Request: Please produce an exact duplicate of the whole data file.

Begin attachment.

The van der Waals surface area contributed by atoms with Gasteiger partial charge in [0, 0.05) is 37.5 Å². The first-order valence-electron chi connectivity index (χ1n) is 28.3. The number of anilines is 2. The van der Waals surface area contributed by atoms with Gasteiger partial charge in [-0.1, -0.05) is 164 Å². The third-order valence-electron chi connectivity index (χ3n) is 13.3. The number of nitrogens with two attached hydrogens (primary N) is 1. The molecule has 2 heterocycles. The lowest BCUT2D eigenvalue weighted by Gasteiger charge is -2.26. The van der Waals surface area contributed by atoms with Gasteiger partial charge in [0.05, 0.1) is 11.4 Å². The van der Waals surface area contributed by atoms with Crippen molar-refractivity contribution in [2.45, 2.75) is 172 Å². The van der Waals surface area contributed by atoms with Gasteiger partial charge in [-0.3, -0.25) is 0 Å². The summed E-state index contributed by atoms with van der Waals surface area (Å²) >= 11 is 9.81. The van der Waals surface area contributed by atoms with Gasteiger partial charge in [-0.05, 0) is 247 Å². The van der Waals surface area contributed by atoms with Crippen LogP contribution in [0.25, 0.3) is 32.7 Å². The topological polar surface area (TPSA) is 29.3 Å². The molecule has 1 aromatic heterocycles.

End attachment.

The van der Waals surface area contributed by atoms with Gasteiger partial charge in [0, 0.05) is 37.5 Å². The first-order valence-electron chi connectivity index (χ1n) is 28.3. The number of anilines is 2. The van der Waals surface area contributed by atoms with Gasteiger partial charge in [-0.1, -0.05) is 164 Å². The third-order valence-electron chi connectivity index (χ3n) is 13.3. The number of nitrogens with two attached hydrogens (primary N) is 1. The molecule has 2 heterocycles. The lowest BCUT2D eigenvalue weighted by Gasteiger charge is -2.26. The van der Waals surface area contributed by atoms with Gasteiger partial charge in [0.05, 0.1) is 11.4 Å². The van der Waals surface area contributed by atoms with Crippen molar-refractivity contribution in [2.45, 2.75) is 172 Å². The van der Waals surface area contributed by atoms with Gasteiger partial charge in [-0.3, -0.25) is 0 Å². The summed E-state index contributed by atoms with van der Waals surface area (Å²) >= 11 is 9.81. The van der Waals surface area contributed by atoms with Gasteiger partial charge in [-0.05, 0) is 247 Å². The van der Waals surface area contributed by atoms with Crippen LogP contribution in [0.25, 0.3) is 32.7 Å². The topological polar surface area (TPSA) is 29.3 Å². The molecule has 1 aromatic heterocycles.